Building a Modern Grid
Florida Power & Light (FPL) is seen by many in the energy industry as one of the utilities at the forefront of the modernization and digitization of the US electric grid. FPL gained this market position in part by taking advantage of a $200M DOE grant as part of the American Recovery and Assistance Act of 2009 to accelerate their smart grid plans, including “deploy[ing] 4.5 million smart meters and more than 9,000 automation devices and sensors on its distribution grid, complet[ing] its DMS [distribution management system] and implement[ing] an overarching situational awareness tool.”
What do these modernization projects mean for FPL and for their consumers? Historically, utilities have used time-delayed, one-directional metering infrastructure to gather data about the consumption patterns of their customers for billing and planning purposes, as well as react to issues like power outages. Collecting this data was a manual process that involved expensive truck rolls and inefficient, error-prone hand recording. Now the smart grid allows them to automatically gather data from meters, to see grid conditions in real time, and to generate predictive analytics to hedge against demand spikes and potential power outages.
From a customer perspective, smart infrastructure helps FPL run its operations more efficiently, “delivering more than $30 million in operational savings in 2014 alone – savings that help FPL keep bills low for customers. More savings come from a reduction in the number of times FPL crews have to make trips into the field to perform work – 170,000 fewer field visits through 2014. Customers also benefit from faster, more convenient service connection and disconnection when opening or closing accounts,” as well as quicker response to natural disasters.
This was no more obvious than in the aftermath of Hurricane Matthew last month. Amazingly, FPL’s smart grid “prevented more than 55,000 outages, and the company restored power to more than 70 percent of [its 1.2 million] customers [who lost power] within 24-hours of the storms passing.” Compare that to Hurricane Sandy where it took utilities in the Northeast upwards of two weeks to return power to the majority of their customers. The metering also allows FPL to give customers access to their energy data via a web portal. Access to this data can allow consumers to save on their utility bill by better managing their consumption behavior manually or through smart devices, or identifying if a different utility rate structure might be more advantageous.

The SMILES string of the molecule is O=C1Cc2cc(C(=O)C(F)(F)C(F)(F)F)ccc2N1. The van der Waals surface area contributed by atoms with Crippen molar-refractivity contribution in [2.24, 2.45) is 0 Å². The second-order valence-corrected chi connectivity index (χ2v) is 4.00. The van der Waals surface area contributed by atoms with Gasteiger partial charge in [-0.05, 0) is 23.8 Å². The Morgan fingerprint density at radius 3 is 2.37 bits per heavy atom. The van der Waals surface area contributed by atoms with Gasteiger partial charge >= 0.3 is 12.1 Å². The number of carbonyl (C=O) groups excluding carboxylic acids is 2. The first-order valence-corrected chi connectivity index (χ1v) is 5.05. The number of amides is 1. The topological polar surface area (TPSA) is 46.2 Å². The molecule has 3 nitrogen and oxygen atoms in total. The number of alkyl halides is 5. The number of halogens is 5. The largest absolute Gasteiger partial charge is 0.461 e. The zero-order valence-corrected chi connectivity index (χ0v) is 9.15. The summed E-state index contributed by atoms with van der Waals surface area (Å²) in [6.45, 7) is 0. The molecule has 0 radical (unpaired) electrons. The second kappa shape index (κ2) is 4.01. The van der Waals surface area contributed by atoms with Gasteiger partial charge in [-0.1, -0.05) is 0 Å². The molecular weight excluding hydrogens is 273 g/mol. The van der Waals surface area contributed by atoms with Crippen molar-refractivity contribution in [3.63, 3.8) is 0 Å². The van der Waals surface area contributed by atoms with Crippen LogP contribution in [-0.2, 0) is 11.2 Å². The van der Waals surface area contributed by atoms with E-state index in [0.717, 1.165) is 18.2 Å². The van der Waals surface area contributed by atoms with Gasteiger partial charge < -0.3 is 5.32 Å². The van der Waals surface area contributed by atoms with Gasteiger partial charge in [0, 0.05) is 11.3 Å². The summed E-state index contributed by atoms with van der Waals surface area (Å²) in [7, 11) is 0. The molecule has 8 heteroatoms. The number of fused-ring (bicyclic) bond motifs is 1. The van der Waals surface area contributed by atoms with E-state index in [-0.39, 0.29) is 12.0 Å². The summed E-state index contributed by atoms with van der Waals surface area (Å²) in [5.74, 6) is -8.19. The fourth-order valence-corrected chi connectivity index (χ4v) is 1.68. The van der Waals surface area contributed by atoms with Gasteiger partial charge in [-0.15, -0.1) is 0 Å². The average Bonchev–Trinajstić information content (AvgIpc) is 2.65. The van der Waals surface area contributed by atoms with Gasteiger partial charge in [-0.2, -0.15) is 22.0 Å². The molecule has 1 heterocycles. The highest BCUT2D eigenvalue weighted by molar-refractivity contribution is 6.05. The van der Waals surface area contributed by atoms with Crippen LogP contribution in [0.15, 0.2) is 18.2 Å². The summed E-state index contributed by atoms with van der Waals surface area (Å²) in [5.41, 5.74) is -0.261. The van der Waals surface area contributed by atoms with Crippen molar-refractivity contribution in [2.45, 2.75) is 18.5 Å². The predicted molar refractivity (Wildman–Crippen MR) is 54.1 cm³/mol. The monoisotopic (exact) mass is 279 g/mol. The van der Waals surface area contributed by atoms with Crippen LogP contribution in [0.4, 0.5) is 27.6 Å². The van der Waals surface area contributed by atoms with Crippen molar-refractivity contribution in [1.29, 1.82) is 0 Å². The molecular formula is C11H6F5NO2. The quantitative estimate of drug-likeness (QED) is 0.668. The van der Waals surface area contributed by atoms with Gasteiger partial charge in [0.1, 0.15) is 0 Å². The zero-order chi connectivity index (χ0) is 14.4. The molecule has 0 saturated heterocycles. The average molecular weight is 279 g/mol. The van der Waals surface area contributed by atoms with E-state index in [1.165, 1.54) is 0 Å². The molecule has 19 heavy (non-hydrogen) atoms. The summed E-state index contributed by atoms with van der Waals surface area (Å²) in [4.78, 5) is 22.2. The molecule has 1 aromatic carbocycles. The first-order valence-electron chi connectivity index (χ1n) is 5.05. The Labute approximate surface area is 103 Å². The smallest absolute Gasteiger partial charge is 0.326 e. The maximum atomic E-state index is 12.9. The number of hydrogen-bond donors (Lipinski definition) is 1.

This is not to say that the transition was easy. In hindsight, it appears that the “smart grid” has been a boon to FPL. However, FPL also spent over $600M of its own money on the project, much of which it was able to capitalize and roll into its rate base, passing on the cost to consumers. That coupled with some consumer concerns around the physical safety and cyber security of the new system meant that FPL had to mount quite a PR campaign (and legal defense) to convince consumers that this was in their best interest and would save them money on their utility bills in the long run. Though the biggest proof point to sway consumers is likely the reaction of utility to events like Hurricane Matthew.
A Shift in (Market) Power?
The next wave of digitization for the utility relates to harnessing this new digital infrastructure to enable the “distributed grid” and the proliferation of behind-the-meter generation and storage. Unfortunately, FPL has been an outspoken opponent of the proliferation of distributed power, going as far as to spend over $9M in lobbying money to push a ballot initiative this fall to handicap rooftop solar installations in Florida. Understandably meant to preserve FPL’s main revenue stream which is dependent on the sale of kWh, in the long run FPL would be better served by finding ways to harness their increasingly digitized infrastructure to continue to stay relevant.
For instance, FPL should focus on using meter data and predicative analytics to be the marketplace and clearinghouse for the supply and demand sides of the power equation, regardless of the power source and the ultimate end consumer. Some utilities like ConEd have taken steps to begin this type of transformation, and FPL would be wise to follow in their steed. Additionally, as evidenced by the latest hurricane, a huge part of the value a utility can provide is reliable, safe power during times duress when other systems may fail. With that in mind, FPL could diversify into reliability and insurance products that can take advantage of their existing infrastructure and customer relationships.
The power industry is changing as digitization begins to enable a new type of electric grid and FPL would be wise to continue to extend its market leadership in this modern, digital era before they become obsolete.
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